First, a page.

Magazine article NotiSur - South American Political and Economic Affairs

Low Turnout for Ecuador Water-Law Protest; Indigenous Movement Weakened

Magazine article NotiSur - South American Political and Economic Affairs

Low Turnout for Ecuador Water-Law Protest; Indigenous Movement Weakened

Article excerpt

A march staged by Ecuador's indigenous movement--the second during President Rafael Correa's time in office--was so small that, instead of influencing the government, it showed the indigenous movement to be weak and fragmented.

The indigenous march protesting the water law proposed by Correa and recently approved by the Asamblea Nacional left the province of Zamora in the southern Amazonian area on June 19 and held political acts in the provincial capitals along the way. It arrived in Quito July 1. The administration, nevertheless, convinced the Asamblea Nacional to approve the Ley Organica de Recursos Hidricos on June 24, rendering useless the indigenous mobilization that, despite the small turnout, had tried to revive the Parlamento de los Pueblos where various social leaders had debated national issues in the past.

President Correa downplayed the march that had no more than 500 people when reaching El Arbolito park, a socially historical site in the north-central part of the capital. El Arbolito had been the gathering point for major indigenous protests that had helped topple three prior administrations: that of Presidents Abdala Bucaram (1996-1997) in February 1997; Jamil Mahuad (1998-2000) in January 2000; and Lucio Gutierrez (2003-2005) in April 2005.

Controversial law imposed

The water law, as this set of regulations for the use and administration of a natural resource that the Ecuadoran Constitution classifies as a human right is known, was approved by 103 of the Asamblea Nacional's 137 members despite ongoing debate since the bill was proposed in 2009 and even though it had sparked demonstrations and road closures throughout the country. Demonstrations were strongest in the city of Macas, in the central Amazonian region where Shuar professor Bosco Wisuma died during a confrontation with police (NotiSur, Oct. 23, 2009, and Jan. 27, 2012).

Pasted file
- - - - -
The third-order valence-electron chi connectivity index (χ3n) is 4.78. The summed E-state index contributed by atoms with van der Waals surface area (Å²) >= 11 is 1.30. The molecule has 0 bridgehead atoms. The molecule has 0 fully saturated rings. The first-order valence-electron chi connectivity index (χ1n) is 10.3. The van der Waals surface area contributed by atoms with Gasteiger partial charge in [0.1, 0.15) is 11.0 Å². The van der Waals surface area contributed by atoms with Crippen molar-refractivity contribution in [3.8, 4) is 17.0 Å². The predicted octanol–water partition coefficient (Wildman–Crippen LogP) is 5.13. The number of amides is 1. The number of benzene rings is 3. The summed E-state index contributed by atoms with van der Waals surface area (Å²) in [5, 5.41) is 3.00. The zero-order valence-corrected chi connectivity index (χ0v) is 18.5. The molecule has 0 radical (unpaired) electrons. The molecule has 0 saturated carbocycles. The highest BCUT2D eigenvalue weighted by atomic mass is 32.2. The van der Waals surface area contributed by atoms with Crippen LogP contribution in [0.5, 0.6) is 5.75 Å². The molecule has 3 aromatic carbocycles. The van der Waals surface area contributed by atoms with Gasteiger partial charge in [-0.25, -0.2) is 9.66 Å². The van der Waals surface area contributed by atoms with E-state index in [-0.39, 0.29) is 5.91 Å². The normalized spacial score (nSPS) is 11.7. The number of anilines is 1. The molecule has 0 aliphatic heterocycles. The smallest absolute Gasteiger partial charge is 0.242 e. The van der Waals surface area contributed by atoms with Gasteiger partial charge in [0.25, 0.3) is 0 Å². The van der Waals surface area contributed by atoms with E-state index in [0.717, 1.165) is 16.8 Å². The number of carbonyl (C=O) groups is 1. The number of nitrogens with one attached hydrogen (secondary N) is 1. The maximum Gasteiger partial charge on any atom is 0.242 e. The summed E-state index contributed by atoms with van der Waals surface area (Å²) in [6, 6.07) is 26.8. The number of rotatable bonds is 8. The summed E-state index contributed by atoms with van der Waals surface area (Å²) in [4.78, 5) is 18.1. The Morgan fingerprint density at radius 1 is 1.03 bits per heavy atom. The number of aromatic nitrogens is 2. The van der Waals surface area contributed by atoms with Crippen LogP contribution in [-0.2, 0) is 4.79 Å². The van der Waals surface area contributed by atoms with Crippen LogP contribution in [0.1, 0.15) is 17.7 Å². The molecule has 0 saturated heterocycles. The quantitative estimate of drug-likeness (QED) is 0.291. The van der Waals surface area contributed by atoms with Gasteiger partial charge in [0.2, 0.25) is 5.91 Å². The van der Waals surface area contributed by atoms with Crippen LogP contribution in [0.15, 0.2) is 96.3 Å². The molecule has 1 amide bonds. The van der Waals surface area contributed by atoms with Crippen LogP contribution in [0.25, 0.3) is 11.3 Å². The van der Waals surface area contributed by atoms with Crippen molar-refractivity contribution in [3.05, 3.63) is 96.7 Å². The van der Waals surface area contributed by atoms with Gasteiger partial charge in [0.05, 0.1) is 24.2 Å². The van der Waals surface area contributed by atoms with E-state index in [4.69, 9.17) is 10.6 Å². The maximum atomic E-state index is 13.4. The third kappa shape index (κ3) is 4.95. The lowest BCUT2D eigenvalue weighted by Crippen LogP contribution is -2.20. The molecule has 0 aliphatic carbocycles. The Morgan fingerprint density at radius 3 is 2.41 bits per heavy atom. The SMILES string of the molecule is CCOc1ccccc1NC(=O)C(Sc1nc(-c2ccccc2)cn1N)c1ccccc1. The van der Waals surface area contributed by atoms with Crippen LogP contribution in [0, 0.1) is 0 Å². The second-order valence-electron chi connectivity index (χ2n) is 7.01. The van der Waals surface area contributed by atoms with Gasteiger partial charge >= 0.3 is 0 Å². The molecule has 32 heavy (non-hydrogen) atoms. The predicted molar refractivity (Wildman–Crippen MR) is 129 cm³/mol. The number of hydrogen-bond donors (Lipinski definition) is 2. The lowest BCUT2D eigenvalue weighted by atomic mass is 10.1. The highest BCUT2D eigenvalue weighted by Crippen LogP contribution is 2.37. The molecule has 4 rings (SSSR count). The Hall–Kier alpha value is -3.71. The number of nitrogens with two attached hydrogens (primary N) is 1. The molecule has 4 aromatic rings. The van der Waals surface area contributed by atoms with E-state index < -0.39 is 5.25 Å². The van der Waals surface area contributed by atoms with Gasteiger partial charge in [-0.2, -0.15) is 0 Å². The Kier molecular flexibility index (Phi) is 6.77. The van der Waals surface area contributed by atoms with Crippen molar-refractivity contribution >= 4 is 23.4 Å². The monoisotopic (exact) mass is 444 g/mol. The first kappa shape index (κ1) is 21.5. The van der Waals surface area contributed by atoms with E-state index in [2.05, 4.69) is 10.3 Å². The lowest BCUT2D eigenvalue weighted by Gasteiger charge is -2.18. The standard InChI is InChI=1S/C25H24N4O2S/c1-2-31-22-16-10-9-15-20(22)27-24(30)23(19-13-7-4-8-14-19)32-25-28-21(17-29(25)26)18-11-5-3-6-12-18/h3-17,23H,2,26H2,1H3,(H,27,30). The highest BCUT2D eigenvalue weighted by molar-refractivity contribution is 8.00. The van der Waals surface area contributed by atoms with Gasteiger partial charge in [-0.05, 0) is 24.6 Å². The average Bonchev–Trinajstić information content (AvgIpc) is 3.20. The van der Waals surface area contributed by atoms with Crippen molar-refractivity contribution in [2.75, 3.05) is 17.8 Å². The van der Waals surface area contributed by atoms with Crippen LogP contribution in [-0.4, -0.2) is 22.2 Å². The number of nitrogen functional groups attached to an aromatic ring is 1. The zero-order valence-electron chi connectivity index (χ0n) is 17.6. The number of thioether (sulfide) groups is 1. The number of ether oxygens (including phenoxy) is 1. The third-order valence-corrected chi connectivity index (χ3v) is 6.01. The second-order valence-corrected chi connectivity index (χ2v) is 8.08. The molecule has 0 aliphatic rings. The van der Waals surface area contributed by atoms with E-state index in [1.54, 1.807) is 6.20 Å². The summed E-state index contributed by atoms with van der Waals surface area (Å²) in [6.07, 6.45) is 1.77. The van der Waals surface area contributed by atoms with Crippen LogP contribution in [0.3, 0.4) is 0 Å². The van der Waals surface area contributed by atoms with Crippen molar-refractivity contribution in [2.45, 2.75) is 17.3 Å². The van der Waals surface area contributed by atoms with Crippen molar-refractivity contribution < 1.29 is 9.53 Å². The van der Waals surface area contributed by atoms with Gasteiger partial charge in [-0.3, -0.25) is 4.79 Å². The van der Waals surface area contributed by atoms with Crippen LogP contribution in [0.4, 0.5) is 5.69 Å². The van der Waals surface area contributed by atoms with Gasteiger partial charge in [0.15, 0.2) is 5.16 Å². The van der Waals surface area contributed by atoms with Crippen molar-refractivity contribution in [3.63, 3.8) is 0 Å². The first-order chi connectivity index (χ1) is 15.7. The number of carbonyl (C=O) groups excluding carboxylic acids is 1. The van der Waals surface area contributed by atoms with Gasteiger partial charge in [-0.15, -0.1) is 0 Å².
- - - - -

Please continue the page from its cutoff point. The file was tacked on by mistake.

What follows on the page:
When indigenous people marched against the proposed law in March 2012, there was considerable participation by social movements demanding a plebiscite on the proposal.

Under pressure from indigenous people, the Asamblea Nacional decided to hold a plebiscite, but it turned out to be a farce as not all aspects of the bill were considered, particularly the articles dealing with water administration and use. The consultation only dealt with specific articles connected to the conceptual part of the law and other issues of lesser importance such as the religious and ritualistic use of water.

The plebiscite was not carried out according to principles set forth in the definition of free, prior, and informed consultation requiring the government to respect related traditional organizational systems, which in this case would be the water boards and water-user associations in indigenous and campesino communities that have been in force since before the Spanish conquest. The government created its own consulting network and passed over the national and regional leaderships that politicians knew didn't agree with their proposals.

Finally, even though the consultation occurred with sectors that shared the official view, it didn't even incorporate suggestions from these organizations--in particular, the request that the authorities administering water be made up of diverse social sectors with the creation of the Consejo Plurinacional del Agua.

Indigenous proposal ignored

Indigenous organizers of last month's march proposed five points they wanted incorporated into the law:

* Creation of a Consejo Plurinacional del Agua to administer water use and determine priorities based on the Constitution. This body would be made up of indigenous and campesino representatives as well as government delegates. The law that was approved establishes an Autoridad Unica del Agua named by the government.

* Prohibition of concessions to extractive industries such as mining and petroleum in headwaters of streams or in water-supply watersheds, a provision intended to stop mining activity in the southern highlands or in the Cordillera del Condor in southern Amazonia. …

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